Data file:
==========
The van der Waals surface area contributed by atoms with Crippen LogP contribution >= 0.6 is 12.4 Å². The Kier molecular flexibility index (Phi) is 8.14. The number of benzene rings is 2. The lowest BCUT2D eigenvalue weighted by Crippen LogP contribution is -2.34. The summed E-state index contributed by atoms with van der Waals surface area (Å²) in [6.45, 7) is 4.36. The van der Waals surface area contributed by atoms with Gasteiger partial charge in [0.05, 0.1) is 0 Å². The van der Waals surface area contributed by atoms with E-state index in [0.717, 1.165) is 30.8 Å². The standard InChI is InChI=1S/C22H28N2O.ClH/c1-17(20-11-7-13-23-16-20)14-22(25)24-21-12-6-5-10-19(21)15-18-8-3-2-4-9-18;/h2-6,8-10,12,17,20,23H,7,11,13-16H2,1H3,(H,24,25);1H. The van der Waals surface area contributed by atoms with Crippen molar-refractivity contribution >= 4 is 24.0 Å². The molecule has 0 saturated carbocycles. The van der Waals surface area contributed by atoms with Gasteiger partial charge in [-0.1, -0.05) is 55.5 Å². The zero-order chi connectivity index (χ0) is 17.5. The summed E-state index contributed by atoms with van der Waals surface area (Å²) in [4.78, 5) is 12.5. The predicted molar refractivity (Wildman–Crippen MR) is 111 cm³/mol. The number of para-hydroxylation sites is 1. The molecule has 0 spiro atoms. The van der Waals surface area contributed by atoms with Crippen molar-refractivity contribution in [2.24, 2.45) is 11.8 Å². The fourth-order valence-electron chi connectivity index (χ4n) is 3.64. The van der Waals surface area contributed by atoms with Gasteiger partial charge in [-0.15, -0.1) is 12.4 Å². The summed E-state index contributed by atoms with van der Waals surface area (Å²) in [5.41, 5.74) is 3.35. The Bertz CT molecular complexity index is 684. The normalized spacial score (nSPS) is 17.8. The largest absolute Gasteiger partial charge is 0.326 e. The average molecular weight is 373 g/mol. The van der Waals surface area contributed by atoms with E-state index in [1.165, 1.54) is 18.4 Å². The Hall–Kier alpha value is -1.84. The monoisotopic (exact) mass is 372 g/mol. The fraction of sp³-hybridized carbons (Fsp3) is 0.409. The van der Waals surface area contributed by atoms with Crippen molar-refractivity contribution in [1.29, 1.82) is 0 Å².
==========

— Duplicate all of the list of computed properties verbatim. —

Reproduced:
The van der Waals surface area contributed by atoms with Crippen LogP contribution >= 0.6 is 12.4 Å². The Kier molecular flexibility index (Phi) is 8.14. The number of benzene rings is 2. The lowest BCUT2D eigenvalue weighted by Crippen LogP contribution is -2.34. The summed E-state index contributed by atoms with van der Waals surface area (Å²) in [6.45, 7) is 4.36. The van der Waals surface area contributed by atoms with Gasteiger partial charge in [0.05, 0.1) is 0 Å². The van der Waals surface area contributed by atoms with E-state index in [0.717, 1.165) is 30.8 Å². The standard InChI is InChI=1S/C22H28N2O.ClH/c1-17(20-11-7-13-23-16-20)14-22(25)24-21-12-6-5-10-19(21)15-18-8-3-2-4-9-18;/h2-6,8-10,12,17,20,23H,7,11,13-16H2,1H3,(H,24,25);1H. The van der Waals surface area contributed by atoms with Crippen molar-refractivity contribution >= 4 is 24.0 Å². The molecule has 0 saturated carbocycles. The van der Waals surface area contributed by atoms with Gasteiger partial charge in [-0.1, -0.05) is 55.5 Å². The zero-order chi connectivity index (χ0) is 17.5. The summed E-state index contributed by atoms with van der Waals surface area (Å²) in [4.78, 5) is 12.5. The predicted molar refractivity (Wildman–Crippen MR) is 111 cm³/mol. The number of para-hydroxylation sites is 1. The molecule has 0 spiro atoms. The van der Waals surface area contributed by atoms with Crippen molar-refractivity contribution in [2.24, 2.45) is 11.8 Å². The fourth-order valence-electron chi connectivity index (χ4n) is 3.64. The van der Waals surface area contributed by atoms with Gasteiger partial charge in [-0.15, -0.1) is 12.4 Å². The summed E-state index contributed by atoms with van der Waals surface area (Å²) in [5.41, 5.74) is 3.35. The Bertz CT molecular complexity index is 684. The normalized spacial score (nSPS) is 17.8. The largest absolute Gasteiger partial charge is 0.326 e. The average molecular weight is 373 g/mol. The van der Waals surface area contributed by atoms with E-state index in [1.165, 1.54) is 18.4 Å². The Hall–Kier alpha value is -1.84. The monoisotopic (exact) mass is 372 g/mol. The fraction of sp³-hybridized carbons (Fsp3) is 0.409. The van der Waals surface area contributed by atoms with Crippen molar-refractivity contribution in [1.29, 1.82) is 0 Å².